David Casavant Archive
It offers up a rare glimpse of an archive that, in a world of fast fashion and overconsumption, where everything is disposable, seems almost fruitless. But Casavant understands the power of clothes—not just in their ability to transform the wearer, but in their role as a time capsule for memories, feelings, even fleeting moments. Despite our tendency to do the opposite, there really are some things that should never be thrown away. In fact, they should be cherished. "But not because I worship the past," says Casavant. "I just want to learn from it, and use it to keep going forward."
Below, the stylist sounds off on his new book, and how fashion will look in the future.
Tell me about your new book.
Well, I’ve been approached by a number of different people wanting to do a book. But they thought it should be a bunch of photos of the clothes from my archive, just presented in a nice way. But that’s not really why I do this—I don’t collect clothes for the sake of clothes. I collect clothes because of what they can do, what you can create with them. So, I wanted to use the book as more of a platform to show what I do, and why I do the archive, but also as a platform for artists and people that I think are amazing creators, giving them access to my archive to use a resource to further their craft and do something they may not be able to normally.
When did you start the archive?
It’s hard to say, because it literally just started from my personal clothing—I mean, I have baby clothes of mine that are technically in it. But I really started getting into fashion and buying vintage clothes and stuff when I was 14—around 2004. So, I just bought a bunch of clothes, not necessarily for me to wear, but because I loved them and wanted to work in fashion when I was young, so I thought it kind of made sense. Financially speaking, I did try to have to figure out a way for the archive to be beneficial, instead of just constantly spending money on clothes. So, I started loaning things out for stylists to use on shoots, or when I was styling, I would bring my pieces as some extra looks. It’s not like I started the archive, or even started styling to make money—I just wanted to be able to sustain what I had already amassed. Then it turned into something much bigger than I ever could have imagined.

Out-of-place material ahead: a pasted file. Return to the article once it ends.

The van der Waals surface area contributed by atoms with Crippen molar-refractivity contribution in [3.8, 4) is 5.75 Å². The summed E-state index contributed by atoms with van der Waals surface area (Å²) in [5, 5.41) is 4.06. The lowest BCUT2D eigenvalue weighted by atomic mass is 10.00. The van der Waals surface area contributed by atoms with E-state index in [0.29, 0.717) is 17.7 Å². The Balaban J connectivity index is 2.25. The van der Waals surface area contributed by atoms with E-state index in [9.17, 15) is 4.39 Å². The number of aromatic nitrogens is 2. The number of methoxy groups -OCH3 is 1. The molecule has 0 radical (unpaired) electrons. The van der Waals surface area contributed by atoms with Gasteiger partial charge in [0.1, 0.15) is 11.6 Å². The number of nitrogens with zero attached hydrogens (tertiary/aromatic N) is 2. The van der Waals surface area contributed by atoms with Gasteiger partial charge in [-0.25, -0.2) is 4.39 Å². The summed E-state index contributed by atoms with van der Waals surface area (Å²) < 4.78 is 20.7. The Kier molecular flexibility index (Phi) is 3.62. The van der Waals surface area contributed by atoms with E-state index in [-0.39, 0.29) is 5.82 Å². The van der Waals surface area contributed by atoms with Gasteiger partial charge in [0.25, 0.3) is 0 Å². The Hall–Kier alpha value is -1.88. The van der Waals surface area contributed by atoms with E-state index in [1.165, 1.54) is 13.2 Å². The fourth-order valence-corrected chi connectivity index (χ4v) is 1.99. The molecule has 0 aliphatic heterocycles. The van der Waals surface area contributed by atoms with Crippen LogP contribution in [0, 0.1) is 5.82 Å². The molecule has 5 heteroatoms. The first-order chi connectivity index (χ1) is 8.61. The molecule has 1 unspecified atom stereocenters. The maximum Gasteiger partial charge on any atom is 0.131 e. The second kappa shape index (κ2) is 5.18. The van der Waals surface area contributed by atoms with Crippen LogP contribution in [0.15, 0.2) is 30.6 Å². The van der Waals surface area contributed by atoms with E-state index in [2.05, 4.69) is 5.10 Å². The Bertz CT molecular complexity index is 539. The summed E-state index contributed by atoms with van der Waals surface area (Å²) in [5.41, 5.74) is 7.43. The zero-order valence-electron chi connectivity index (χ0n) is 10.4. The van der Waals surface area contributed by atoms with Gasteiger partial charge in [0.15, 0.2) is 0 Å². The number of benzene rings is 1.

I’m such a packrat when it comes to clothes—I just have a strange sentimental attachment to all of them. Do you have the same thing with your pieces? Or are you just connected to them on a wider emotional level because you’re such a big fan of the designers, like Helmut [Lang] and Raf [Simons]?
Oh, totally. I can remember where I got it almost every piece, or if I wore something it to a special event, or who I dressed in it—it all holds a lot of memories and is valuable to me in that way, but also in the way of why I wanted to start it to begin with. Growing up, I knew the pieces I wanted after seeing them at the designer’s show and would be so excited when I actually found it and bought it. For me, I feel like clothes can hold so many more memories and emotions than other things, which is why I think I connect to them. You can’t, you know, walk around wearing a photo album, but you can walk around wearing clothes. They take on experiences and have a way of capturing the essence of the people who wear them—it’s actually pretty amazing.
Do you have a favorite piece that’s showcased in the book?
I don’t know. I haven’t been able to answer that question lately because it sort of got to a point where I started thinking of the whole thing as one piece. So, it’s hard to choose a favorite. There are just so many, and so many different things that I feel like it’d be too hard to pick one piece that I’m always drawn to.